|Publication number||US7123117 B2|
|Application number||US 10/851,618|
|Publication date||Oct 17, 2006|
|Filing date||May 21, 2004|
|Priority date||May 21, 2003|
|Also published as||US20040239465|
|Publication number||10851618, 851618, US 7123117 B2, US 7123117B2, US-B2-7123117, US7123117 B2, US7123117B2|
|Inventors||John Chen, Steve Contreras|
|Original Assignee||Bel-Fuse Inc.|
|Export Citation||BiBTeX, EndNote, RefMan|
|Patent Citations (5), Referenced by (27), Classifications (19), Legal Events (4)|
|External Links: USPTO, USPTO Assignment, Espacenet|
This application is based on and claims the benefit of U.S. Provisional Application No. 60/472,448, filed May 21, 2003, and entitled “IMPROVED LAN MAGNETIC INTERFACE CIRCUIT,” the entire disclosure of which is incorporated by reference herein.
The present invention relates generally to LAN (local area network) magnetic interface circuits and, more particularly, to LAN magnetic interface circuits having improved EMI (electromagnetic interference) performance.
One of the basic requirements for a LAN magnetic interface circuit is to provide electrical isolation. This is achieved by the use of an isolation transformer. The isolation transformer electromagnetically couples signals (data) from the primary-side (circuit side) to the secondary-side (line side). Hence, the primary and secondary windings of the transformer are electrically isolated from each other. The transformer is designed to meet the Hi-Pot (high potential) isolation requirements defined in the IEEE802.3 standard.
Another basic element of the LAN magnetic interface circuit is a common-mode choke (CMC). Simply stated, the CMC allows data signals (differential-mode) to pass through it unimpeded, but presents a high impedance to common-mode signals and noise. Such common-mode noise is the major cause of EMI (electromagnetic interference). The FCC and the IEEE 802.3 Standards have strict limits on the amount of EMI that an electronic system is allowed to conduct or radiate into the environment.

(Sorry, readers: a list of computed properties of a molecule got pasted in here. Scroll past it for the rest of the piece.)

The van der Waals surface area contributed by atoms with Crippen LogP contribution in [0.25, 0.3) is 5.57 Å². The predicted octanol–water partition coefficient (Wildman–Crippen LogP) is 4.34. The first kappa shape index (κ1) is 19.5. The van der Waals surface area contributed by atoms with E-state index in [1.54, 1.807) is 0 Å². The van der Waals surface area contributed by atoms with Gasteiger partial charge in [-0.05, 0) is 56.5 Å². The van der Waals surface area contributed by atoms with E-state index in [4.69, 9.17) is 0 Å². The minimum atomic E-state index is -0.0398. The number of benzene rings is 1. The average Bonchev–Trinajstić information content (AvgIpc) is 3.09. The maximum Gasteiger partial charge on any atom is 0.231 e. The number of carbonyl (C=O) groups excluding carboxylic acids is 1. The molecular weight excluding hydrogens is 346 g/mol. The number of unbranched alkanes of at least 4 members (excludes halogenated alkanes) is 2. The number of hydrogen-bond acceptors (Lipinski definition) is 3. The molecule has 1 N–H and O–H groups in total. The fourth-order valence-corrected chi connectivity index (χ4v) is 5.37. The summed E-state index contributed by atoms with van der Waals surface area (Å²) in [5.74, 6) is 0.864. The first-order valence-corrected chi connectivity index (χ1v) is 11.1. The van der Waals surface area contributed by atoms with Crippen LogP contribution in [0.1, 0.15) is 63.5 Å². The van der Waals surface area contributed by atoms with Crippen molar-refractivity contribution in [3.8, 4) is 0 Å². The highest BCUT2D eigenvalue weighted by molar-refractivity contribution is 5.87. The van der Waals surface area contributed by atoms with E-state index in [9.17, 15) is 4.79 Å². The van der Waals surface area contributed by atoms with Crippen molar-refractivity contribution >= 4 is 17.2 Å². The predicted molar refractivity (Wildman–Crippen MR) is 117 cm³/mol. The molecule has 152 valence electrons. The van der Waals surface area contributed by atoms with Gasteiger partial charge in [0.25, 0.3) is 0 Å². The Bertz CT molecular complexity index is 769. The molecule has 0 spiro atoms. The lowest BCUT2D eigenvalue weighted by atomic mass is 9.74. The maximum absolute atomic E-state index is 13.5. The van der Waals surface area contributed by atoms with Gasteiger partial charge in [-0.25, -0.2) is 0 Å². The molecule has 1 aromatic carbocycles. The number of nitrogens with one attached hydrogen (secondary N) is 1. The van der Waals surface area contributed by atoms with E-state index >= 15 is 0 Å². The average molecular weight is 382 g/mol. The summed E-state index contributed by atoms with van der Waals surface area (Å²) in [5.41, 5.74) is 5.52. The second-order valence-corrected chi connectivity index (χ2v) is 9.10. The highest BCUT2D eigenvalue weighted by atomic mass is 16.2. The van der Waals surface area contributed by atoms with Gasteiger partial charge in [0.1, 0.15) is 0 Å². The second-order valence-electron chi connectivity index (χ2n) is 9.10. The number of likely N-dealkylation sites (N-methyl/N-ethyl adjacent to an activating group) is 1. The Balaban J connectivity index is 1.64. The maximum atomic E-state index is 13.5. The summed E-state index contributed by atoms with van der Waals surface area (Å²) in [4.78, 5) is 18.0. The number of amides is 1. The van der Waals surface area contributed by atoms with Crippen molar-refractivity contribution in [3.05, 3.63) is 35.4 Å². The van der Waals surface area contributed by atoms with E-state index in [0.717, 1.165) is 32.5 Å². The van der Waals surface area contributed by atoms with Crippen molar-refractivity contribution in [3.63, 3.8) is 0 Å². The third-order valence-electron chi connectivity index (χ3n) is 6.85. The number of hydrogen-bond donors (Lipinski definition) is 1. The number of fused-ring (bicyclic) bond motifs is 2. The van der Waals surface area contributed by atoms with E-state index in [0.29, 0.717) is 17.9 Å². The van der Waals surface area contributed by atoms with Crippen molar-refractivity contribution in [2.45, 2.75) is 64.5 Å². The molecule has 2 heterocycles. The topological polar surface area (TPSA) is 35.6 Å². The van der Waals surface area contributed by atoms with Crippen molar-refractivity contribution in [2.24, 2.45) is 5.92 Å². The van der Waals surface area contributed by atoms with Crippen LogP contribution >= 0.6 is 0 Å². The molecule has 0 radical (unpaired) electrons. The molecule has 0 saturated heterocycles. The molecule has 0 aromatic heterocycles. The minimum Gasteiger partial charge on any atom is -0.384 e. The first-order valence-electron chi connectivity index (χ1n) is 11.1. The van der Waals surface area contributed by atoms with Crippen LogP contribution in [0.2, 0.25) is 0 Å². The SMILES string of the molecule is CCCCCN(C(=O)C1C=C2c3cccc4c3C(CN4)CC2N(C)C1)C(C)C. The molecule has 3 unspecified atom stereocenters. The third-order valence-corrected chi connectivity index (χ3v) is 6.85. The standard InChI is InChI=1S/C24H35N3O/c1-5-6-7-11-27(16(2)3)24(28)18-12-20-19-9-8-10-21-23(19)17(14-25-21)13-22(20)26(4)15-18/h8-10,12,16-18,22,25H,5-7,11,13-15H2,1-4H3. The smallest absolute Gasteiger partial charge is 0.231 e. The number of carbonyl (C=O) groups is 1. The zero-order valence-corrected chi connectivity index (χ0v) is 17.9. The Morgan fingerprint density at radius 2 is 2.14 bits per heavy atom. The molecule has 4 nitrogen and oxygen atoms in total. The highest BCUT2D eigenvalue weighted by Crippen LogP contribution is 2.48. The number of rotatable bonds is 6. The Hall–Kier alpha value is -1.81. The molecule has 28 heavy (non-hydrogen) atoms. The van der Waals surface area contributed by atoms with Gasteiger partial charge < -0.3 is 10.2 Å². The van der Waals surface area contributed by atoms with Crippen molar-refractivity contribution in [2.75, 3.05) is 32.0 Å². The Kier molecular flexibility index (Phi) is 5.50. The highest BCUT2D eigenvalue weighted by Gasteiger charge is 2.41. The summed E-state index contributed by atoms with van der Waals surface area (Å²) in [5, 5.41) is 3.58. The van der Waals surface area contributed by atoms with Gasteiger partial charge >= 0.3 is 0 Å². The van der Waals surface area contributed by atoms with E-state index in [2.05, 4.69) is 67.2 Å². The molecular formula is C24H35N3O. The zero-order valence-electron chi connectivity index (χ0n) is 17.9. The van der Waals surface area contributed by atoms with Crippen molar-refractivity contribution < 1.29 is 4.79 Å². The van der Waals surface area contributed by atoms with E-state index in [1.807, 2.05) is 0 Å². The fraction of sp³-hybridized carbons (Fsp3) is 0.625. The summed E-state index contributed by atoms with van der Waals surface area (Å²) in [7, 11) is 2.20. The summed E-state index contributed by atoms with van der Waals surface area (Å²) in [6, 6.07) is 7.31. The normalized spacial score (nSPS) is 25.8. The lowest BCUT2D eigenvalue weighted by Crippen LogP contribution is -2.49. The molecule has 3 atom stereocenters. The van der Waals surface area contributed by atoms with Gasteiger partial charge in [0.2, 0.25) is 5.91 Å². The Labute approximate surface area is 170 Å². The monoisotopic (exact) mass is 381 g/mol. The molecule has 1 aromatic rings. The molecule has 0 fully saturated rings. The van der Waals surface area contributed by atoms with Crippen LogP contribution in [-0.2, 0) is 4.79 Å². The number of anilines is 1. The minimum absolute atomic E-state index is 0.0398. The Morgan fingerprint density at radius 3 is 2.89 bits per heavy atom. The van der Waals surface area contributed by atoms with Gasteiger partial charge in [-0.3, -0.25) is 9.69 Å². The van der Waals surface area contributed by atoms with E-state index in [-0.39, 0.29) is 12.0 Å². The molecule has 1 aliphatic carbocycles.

A third widely used element of the LAN magnetic interface circuit is an autotransformer, also known as a Bob Smith Termination (BST). The BST, in conjunction with a resistor-capacitor network, provides impedance matching between the unshielded twisted pairs (UTP) of the Ethernet cable and acts to shunt common-mode signals and noise to ground through a high voltage capacitor.
Each circuit includes two channels: a transmit channel 16 and a receive channel 18. In the case of
The receive channel 18 includes an isolation transformer 28, one winding of which is connectable on the line side 16 to the Ethernet network (not shown) via an RJ connector (not shown) with the other winding connected to a CMC 30 which, in turn, is connectable to the circuit side 26 of the port. A termination network 32 is connected to each of the channels.
These two-channel configurations are used primarily in 10/100 Base-T Ethernet equipment. The schematics shown are for a 10/100 single Ethernet port.
These magnetic circuit topologies are also used in 1000 BASE-T equipment (Gigabit Ethernet), which differs from 10/100 Base-T in that 4 channels per port are required, and all 4 channels should have identical magnetic interface circuits. Each of the 4 channels of a Gigabit port are used to both transmit and receive data, hence, the transmit and receive designations used in connection with the circuits of
The term “noise” used herein refers to any undesired signal component that is present in the circuit, or on power and ground planes. Such noise has the potential to cause EMI. Sources of noise include: digital signals, clock signals and their harmonics; signal overshoots, spikes, ringing and distortion; rapidly rising and falling voltage transitions (dv/dt); rapid current changes (di/dt); switching power supply ripple voltage and switching spikes, etc.
The LAN magnetic interface circuit topologies depicted in